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Deathstalker [Paperback]

Simon R. Green
4.0 out of 5 stars  See all reviews (50 customer reviews)

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Book Description

January 2003
Owen Deathstalker never wanted to be head of his clan. But when his father is murdered and he himself is outlawed by the order of the Empress, Owen must face the fact that destiny has other plans for him...

--This text refers to the Mass Market Paperback edition.

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From Booklist

When Owen Deathstalker, foppish aristocrat-about-the-galaxy and master of the martial arts who'd rather write history, is outlawed by the maximally evil empress Lionstone, it's a pretty sure bet that narrow escapes and desperate deeds will follow. They do. This first-in-a-series is populated by a suave and suitably blas{‚}e hero, nasty villains galore, a wide assortment of peculiar supporting characters of many bizarre species, and the requisite confused love interest; and it is set on a criminal planet, Mistworld, at an imperial court, and all over a wildly variegated galaxy. Green blends derring-do, space battles, and wry banter aplenty to form an eminently satisfying space opera. Dennis Winters --This text refers to the Mass Market Paperback edition.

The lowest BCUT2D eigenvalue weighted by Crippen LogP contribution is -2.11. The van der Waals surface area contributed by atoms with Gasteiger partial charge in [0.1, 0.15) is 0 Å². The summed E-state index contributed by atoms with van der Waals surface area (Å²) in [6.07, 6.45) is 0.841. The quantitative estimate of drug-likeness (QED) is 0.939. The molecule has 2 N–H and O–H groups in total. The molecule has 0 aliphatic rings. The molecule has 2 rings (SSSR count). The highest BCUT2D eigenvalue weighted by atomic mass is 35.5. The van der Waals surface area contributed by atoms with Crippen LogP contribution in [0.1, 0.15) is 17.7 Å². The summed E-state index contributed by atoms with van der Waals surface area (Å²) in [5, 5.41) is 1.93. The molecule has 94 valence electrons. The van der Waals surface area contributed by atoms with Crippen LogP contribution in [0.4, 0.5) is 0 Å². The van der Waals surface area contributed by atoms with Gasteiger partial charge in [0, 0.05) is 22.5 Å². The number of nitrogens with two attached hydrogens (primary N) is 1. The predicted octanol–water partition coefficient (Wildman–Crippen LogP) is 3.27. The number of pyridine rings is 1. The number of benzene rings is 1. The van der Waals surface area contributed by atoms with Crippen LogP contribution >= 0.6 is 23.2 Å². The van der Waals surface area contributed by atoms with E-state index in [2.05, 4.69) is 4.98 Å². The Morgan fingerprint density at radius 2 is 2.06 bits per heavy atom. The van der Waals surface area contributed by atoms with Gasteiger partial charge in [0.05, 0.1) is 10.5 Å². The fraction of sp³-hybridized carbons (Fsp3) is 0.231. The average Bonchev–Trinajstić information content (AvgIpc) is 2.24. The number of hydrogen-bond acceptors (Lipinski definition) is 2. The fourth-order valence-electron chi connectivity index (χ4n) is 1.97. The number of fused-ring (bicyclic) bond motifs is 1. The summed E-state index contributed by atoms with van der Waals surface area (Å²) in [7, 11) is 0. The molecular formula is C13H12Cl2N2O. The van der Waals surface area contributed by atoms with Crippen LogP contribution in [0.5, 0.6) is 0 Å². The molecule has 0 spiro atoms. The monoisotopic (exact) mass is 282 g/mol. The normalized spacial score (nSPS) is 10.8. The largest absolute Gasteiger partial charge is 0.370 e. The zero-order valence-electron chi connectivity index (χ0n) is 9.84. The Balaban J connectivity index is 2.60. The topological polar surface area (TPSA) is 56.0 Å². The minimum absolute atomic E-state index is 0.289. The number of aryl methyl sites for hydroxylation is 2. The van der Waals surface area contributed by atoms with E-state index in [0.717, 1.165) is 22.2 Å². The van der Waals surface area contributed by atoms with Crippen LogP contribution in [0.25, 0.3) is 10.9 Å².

"Green blends derring-do, space battles and wry banter aplenty to form an eminently satisfying space opera." -Booklist

--This text refers to the Mass Market Paperback edition.

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Customer Reviews

Most helpful customer reviews
By Daniel Jolley TOP 50 REVIEWER
If you like your science fiction short and sweet, Simon R. Green's Deathstalker series is not for you. This is space opera in the grand tradition, filled with sweeping turns and possibilities extending across an Empire of worlds and centuries, featuring a cast of human aristocrats, clones, espers (mutants with varying ESP capabilities), monstrous aliens, augmented men, genetically-enhanced creatures, legends and heroes from the past, and outlaws. The newest outlaw is none other than Owen Deathstalker, de facto leader of the Deathstalker clan ever since the imperial murder of his father. All Owen wanted was to be left alone to pursue his history studies, but destiny has a way of finding its chosen victims wherever they may be. Queen Lionstone XIV declares Owen an outlaw, and in an instant he is running for his life. Thus are sown the seeds of a rebellion that will change the Empire forever. Of course, that story only begins to be told in this first volume of the exploits of Owen Deathstalker.